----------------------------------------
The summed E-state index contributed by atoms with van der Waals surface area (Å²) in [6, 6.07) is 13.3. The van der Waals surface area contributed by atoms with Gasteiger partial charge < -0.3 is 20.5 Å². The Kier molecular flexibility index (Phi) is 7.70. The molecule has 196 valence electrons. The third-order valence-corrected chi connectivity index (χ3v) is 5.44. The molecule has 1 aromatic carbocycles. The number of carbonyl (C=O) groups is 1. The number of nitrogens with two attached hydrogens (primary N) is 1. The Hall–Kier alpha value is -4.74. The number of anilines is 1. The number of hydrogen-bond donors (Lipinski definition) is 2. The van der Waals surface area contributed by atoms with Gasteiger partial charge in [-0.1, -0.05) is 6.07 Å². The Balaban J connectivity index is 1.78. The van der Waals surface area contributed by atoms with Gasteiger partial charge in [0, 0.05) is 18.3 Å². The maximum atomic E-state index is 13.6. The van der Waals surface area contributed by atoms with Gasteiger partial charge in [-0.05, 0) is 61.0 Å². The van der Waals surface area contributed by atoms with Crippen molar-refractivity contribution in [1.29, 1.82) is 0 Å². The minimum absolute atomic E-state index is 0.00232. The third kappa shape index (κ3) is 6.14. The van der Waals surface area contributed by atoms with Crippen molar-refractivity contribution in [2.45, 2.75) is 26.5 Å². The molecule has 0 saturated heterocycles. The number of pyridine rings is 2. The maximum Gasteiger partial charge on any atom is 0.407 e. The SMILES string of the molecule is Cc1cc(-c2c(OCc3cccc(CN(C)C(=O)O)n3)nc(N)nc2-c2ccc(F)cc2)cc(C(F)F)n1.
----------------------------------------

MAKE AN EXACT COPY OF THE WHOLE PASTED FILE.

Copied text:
The summed E-state index contributed by atoms with van der Waals surface area (Å²) in [6, 6.07) is 13.3. The van der Waals surface area contributed by atoms with Gasteiger partial charge < -0.3 is 20.5 Å². The Kier molecular flexibility index (Phi) is 7.70. The molecule has 196 valence electrons. The third-order valence-corrected chi connectivity index (χ3v) is 5.44. The molecule has 1 aromatic carbocycles. The number of carbonyl (C=O) groups is 1. The number of nitrogens with two attached hydrogens (primary N) is 1. The Hall–Kier alpha value is -4.74. The number of anilines is 1. The number of hydrogen-bond donors (Lipinski definition) is 2. The van der Waals surface area contributed by atoms with Gasteiger partial charge in [-0.1, -0.05) is 6.07 Å². The Balaban J connectivity index is 1.78. The van der Waals surface area contributed by atoms with Gasteiger partial charge in [0, 0.05) is 18.3 Å². The maximum atomic E-state index is 13.6. The van der Waals surface area contributed by atoms with Gasteiger partial charge in [-0.05, 0) is 61.0 Å². The van der Waals surface area contributed by atoms with Crippen molar-refractivity contribution in [1.29, 1.82) is 0 Å². The minimum absolute atomic E-state index is 0.00232. The third kappa shape index (κ3) is 6.14. The van der Waals surface area contributed by atoms with Crippen molar-refractivity contribution in [2.45, 2.75) is 26.5 Å². The molecule has 0 saturated heterocycles. The number of pyridine rings is 2. The maximum Gasteiger partial charge on any atom is 0.407 e. The SMILES string of the molecule is Cc1cc(-c2c(OCc3cccc(CN(C)C(=O)O)n3)nc(N)nc2-c2ccc(F)cc2)cc(C(F)F)n1.